In day four of the 2011 Rugby World Cup, a few of the tournament's "minnows" will be hitting the field in search of a win, while a couple of the lower ranking powers get set to battle for a spot in the quarter finals. Though heavy favorites like New Zealand and Australia have the day off, tomorrows matches could be a preview for shocking upsets to come.
Samoa V. Namibia
After a win two months ago over an Australian team which ranks second in the world, Samoa is confident about their chances at the quarter finals, and are eager to hit shoulders with Namibia. Samoa ranks 10th in the world and are the last of the worlds top 10 teams to begin competition. Expect Samoa to come out hard, and with something to prove, spreading the field and upping the match's tempo.
Meanwhile, Namibia will look to control the ball and limit Samoa's chances at a try. In a World Cup tournament that has thus far been won or lost by the foot, the kicking of back Theuns Kotze could prove invaluable. In Namibia's loss last week to Fiji, Kotze scored 15 of his team's 25 points off of two penalty goals and three drop goals. If Namibia is defeated once again, their chances at advancing will be severely limited, especially with an upcoming match with defending World Cup champion South Africa. So while Samoa will be playing with something to prove, Namibia will be playing with nothing to lose.
Prediction: In the end, the athleticism and intensity of Samoa is too much for Namibia to handle, and the Somoans win 32-10.
Tonga V. Canada
After New Zealand beat Tonga 41-10 in the tournament opener, I was at a party with a Kiwi who must have weighed close to 400 pounds. When I asked him his thoughts on the match, he said of Tonga, "Some big boys on that team, eh?"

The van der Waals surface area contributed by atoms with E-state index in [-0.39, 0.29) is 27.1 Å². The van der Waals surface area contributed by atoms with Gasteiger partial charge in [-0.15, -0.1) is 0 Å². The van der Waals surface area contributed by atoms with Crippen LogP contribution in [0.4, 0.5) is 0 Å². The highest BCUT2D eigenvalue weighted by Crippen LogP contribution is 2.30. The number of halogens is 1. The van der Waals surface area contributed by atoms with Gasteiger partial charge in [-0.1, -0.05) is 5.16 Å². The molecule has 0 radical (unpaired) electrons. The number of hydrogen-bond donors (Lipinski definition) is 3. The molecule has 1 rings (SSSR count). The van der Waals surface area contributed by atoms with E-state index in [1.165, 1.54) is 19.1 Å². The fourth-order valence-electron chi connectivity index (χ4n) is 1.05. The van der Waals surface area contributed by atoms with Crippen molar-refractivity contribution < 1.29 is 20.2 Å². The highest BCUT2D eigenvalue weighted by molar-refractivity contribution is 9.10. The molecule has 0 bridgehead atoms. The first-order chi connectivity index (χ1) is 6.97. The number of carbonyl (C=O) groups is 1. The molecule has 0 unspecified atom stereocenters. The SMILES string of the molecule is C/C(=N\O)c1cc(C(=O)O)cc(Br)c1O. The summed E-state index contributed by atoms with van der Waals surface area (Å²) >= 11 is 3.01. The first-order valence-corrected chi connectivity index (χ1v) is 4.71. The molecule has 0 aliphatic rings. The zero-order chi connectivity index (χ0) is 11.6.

The answer is yes, Tonga has some big boys and they are not afraid to use their bodies. Though Tonga lost big to New Zealand, they played the world's No. 1 team nearly equal in the second half, and even injured a few All Blacks for good measure. But after such a physical game, and playing on only five days rest, Tonga has opted to sit 11 players against Canada. Will fresh muscle provide a spark? Or will turning to reserves prove a disadvantage?
The Canadians will not be intimidated by the size of Tonga. A talented back row could enable Canada to control the scrum, neutralising Tonga's size and physicality. Historically speaking, Canada has disposed of the Tongans as easily as old newspaper, even beating them in the 2003 World Cup.
Prediction: These teams are almost neck and neck in the rankings, Tonga at No. 12 in the world and Canada at No. 14, which should lead to a tight match. In the end however, a mix of Canuck pride and Tonga exhaustion will lead to a 14--7 win for the Maple Leafs.
Scotland V. Georgia
Scotland is feeling embarrassed after being brought to the wire by Romania last week, and they are ready to vent their frustrations on Georgia. Scotland is a well-conditioned team who will try to control the matches tempo and avoid facing Georgia in the scrum. If Scotland can do that, and literally run circles around Georgia, they should be OK.
But weather conditions can wash away rankings, meaning seventh ranked Scotland and sixteenth ranked Georgia could be made equals on the field. The wet ball and the strong tackles of Georgia could lead to a slower game, which plays against the Scottish.
Prediction: Pool B, with three of the worlds top 10 teams (England, Scotland, Argentina) has been bracing for an upset, and that cloud will burst tomorrow. Just as the United States was able to play Ireland tough on a wet field, Georgia will reap the advantages of a New Zealand drizzle to a 10-6 victory.
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